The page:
• 426.  
    HOW like a Winter hath my absence been
    From thee, the pleasure of the fleeting year! What freezings have I felt, what dark days seen,
  • 427.  
    O, from what power hast thou this powerful might
    With insufficiency my heart to sway? To make me give the lie to my true sight,
  • 428.  
    Sweet love, renew thy force; be it not said
    Thy edge should blunter be than appetite, Which but to-day by feeding is allay'd,
  • 429.  
    Shall I compare thee to a summer's day?
    Thou art more lovely and more temperate. Rough winds do shake the darling buds of May,
  • 430.  
    That god forbid, that made me first your slave,
    I should in thought control your times of pleasure, Or at your hand th' account of hours to crave,
  • 431.  
    What is your substance, whereof are you made,
    That millions of strange shadows on you tend? Since everyone hath, everyone, one shade,
  • 432.  
    How can I then return in happy plight,
    That am debarr'd the benefit of rest? When day's oppression is not eased by night,
  • 433.  
    Let me confess that we two must be twain,
    Although our undivided loves are one; So shall those blots that do with me remain,
  • 434.  
    The little Love-god lying once asleep
    Laid by his side his heart-inflaming brand, Whilst many nymphs that vow'd chaste life to keep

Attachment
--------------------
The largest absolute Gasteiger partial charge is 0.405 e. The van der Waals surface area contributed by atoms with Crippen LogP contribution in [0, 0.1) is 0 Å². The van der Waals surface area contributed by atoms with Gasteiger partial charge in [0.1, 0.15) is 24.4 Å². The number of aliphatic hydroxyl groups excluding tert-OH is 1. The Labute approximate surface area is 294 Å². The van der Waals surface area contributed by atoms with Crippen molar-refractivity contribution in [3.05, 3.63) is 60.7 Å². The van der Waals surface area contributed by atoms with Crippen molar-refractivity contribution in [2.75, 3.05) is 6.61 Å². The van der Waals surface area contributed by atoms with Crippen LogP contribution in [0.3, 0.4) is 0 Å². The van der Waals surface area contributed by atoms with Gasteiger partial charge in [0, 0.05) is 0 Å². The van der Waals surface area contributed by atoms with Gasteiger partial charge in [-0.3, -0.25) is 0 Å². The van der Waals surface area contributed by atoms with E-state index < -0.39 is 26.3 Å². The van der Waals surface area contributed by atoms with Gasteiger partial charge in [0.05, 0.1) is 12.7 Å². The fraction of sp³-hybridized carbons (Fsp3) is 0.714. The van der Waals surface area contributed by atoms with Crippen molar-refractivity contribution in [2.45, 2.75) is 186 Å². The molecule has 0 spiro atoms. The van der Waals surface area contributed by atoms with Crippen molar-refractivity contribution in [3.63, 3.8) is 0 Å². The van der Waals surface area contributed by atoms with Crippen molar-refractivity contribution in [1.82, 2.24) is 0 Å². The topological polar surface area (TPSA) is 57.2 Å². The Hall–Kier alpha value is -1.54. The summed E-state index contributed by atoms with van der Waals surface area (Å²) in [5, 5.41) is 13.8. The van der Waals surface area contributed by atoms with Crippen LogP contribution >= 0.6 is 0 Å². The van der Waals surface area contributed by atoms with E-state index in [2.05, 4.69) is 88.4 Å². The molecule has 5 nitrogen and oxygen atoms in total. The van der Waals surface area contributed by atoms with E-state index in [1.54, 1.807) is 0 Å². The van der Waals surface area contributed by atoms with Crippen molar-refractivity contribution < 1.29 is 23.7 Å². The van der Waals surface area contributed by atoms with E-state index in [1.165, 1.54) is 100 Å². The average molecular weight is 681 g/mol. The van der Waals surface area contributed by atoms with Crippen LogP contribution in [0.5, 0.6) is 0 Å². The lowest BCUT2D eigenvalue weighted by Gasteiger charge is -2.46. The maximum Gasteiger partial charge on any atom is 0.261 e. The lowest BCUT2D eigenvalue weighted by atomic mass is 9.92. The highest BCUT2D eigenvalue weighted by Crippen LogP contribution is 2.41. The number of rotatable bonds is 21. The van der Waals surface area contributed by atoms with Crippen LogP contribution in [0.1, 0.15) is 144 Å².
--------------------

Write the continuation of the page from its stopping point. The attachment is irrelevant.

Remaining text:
• 435.  
    When, in disgrace with fortune and men's eyes,
    I all alone beweep my outcast state And trouble deaf heaven with my bootless cries
  • 436.  
    BEING your slave, what should I do but tend
    Upon the hours and times of your desire? I have no precious time at all to spend,
  • 437.  
    Is it for fear to wet a widow's eye,
    That thou consum'st thy self in single life? Ah, if thou issueless shalt hap to die,
  • 438.  
    When daisies pied, and violets blue,
    And lady-smocks all silver-white, And cuckoo-buds of yellow hue
  • 439.  
    FAREWELL! thou art too dear for my possessing,
    And like enough thou know'st thy estimate: The charter of thy worth gives thee releasing;
  • 440.  
    How careful was I, when I took my way,
    Each trifle under truest bars to thrust, That to my use it might unusèd stay
  • 441.  
    LET me not to the marriage of true minds
    Admit impediments. Love is not love Which alters when it alteration finds,
  • 442.  
    From fairest creatures we desire increase,
    That thereby beauty's rose might never die, But as the riper should by time decease,
  • 443.  
    Accuse me thus: that I have scanted all
    Wherein I should your great deserts repay, Forgot upon your dearest love to call,
  • 444.  
    Or whether doth my mind, being crown'd with you,
    Drink up the monarch's plague, this flattery? Or whether shall I say, mine eye saith true,
  • 445.  
    How can my muse want subject to invent,
    While thou dost breathe, that pour'st into my verse Thine own sweet argument, too excellent
  • 446.  
    My mistress' eyes are nothing like the sun;
    Coral is far more red than her lips' red: If snow be white, why then her breasts are dun;
  • 447.  
    But do thy worst to steal thyself away,
    For term of life thou art assured mine, And life no longer than thy love will stay,
  • 448.  
    So oft have I invoked thee for my Muse
    And found such fair assistance in my verse As every alien pen hath got my use
  • 449.  
    That god forbid that made me first your slave,
    I should in thought control your times of pleasure, Or at your hand the account of hours to crave,
  • 450.  
    Shall I compare thee to a summer's day?
    Thou art more lovely and more temperate: Rough winds do shake the darling buds of May,
Total 513 poems written by William Shakespeare